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The Rabbis’ Kids: A Shared Destiny

By , Brooklyn, NY

The children of Chabad-Lubavitch representatives, ages 8-13, just arriving to Chabad-Lubavitch Headquarters from all around the globe, are nervously getting comfortable in New York’s chilly November weather. Some 750 children come from different countries—more than 80 countries in all—and speak different languages, but they have more than enough in common.

The Kinus Tzeirei Hashluchim, the conference for children of Chabad-Lubavitch emissaries, taking place simultaneously as the International Conference of Chabad-Lubavitch Emissaries, gives the children a rare opportunity: to socialize with peers who are being raised and groomed by Shluchim, often acting as junior representatives in their communities where they are sometimes the only Jewishly observant children.

“I want to see my friends from school,” says Mendel Wilhelm, 8, from Oslo, who learns in the Shluchim Online School, where kids from the same time-zone study virtually together. “We see each other and learn together, but we do not get to talk freely, only when we meet each other face to face.”

The young Wilhelm’s father, Rabbi Shaul, was a part of a group of teens that organized the very first mini conference 20 years ago. The younger Wilhelm goes from friend to friend, bantering and doing normal kids stuff.

“There are kids in Oslo my age, but they are not necessarily interested in the same things as I am. Here I am open to speak openly about my shlichus [mission] in Oslo, my going with my father to visit Jews and do mitzvahs with other Jews in my hometown.”

Sporting blue sneakers and a black coat, he runs off with a friend, Levi Simon, 10, whose parents are Chabad representatives in the Golders Green neighborhood in London. Simon found another one of their friends and he wants his friend from Oslo to meet him.

These young kids are not shy, finding themselves often in the spotlight back at home. They are the rabbi and rebbetzin’s son. “It’s not always fun being in the spotlight. Sometimes it is hard and sometimes it’s fun being the son of Shluchim,” Yossi Sherman, 11, from Merion Station, Pennsylvania, where his parents head Chabad of the Main Line. “I like coming here to meet people who have similar lives to mine. Sometimes they come from countries that I never even heard of.”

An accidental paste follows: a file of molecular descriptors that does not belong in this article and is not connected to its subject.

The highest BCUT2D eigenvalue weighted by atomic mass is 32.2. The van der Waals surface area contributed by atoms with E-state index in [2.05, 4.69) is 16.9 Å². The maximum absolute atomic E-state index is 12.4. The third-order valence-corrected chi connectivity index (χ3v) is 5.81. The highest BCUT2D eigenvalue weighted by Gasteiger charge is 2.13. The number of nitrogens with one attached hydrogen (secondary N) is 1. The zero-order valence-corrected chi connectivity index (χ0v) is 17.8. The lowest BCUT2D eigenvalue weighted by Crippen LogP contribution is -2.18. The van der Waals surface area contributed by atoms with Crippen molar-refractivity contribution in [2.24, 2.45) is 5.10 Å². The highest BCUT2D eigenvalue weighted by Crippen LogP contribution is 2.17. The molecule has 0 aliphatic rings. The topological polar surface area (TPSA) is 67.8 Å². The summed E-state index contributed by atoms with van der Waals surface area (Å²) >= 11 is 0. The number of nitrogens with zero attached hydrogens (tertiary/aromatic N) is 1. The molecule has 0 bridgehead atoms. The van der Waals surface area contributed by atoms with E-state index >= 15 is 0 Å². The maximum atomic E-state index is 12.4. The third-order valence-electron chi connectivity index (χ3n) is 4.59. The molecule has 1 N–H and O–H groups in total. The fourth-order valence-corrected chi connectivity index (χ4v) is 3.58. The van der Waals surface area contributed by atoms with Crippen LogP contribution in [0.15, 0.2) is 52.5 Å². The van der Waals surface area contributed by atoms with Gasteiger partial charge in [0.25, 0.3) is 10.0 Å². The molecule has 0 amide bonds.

For Moshe Pinson, director of the mini conference, under the auspices of the Shluchim Office, these kids feel a lot of pressure during the year, more than other children in their community.

“Here they come and meet children who share their struggles. This gives them a sense of mission, pride that they are part of a greater picture,” he says, as he answers calls from a worried parent, whose kid is at the convention for the first time. He calms the father and tells him that he is good hands and will have a great time.

The conference, Pinson tells, gives children “the chance to rejoice in their shared mission with their parents.”


Walking around the main ballroom at the Jewish Children’s Museum, children are talking a mix of languages: French, Russian, Hebrew, English and Spanish, and others I could not identify.

Yisroel Levin, 12, from Palo Alto, California and Shmully Marozov, 11, of Cleveland, Ohio, are chatting in one corner like old friends. Chaim Madvig, 8, from Oswego, New York, is listening in, leaning back on comfortably on his chair. Levin tells me that they all just met each other. They couldn’t understand why I was surprised that they looked so comfortable speaking to each other like old friends.

“My father told me that we need to keep warm here,” I overhear an Israeli kid tell his friend, who identified himself as being the son of Chabad representatives’ in a small Israeli town in Southern Israel. “I come here every year to get [spiritually] warm and here it is cold,” he grins.


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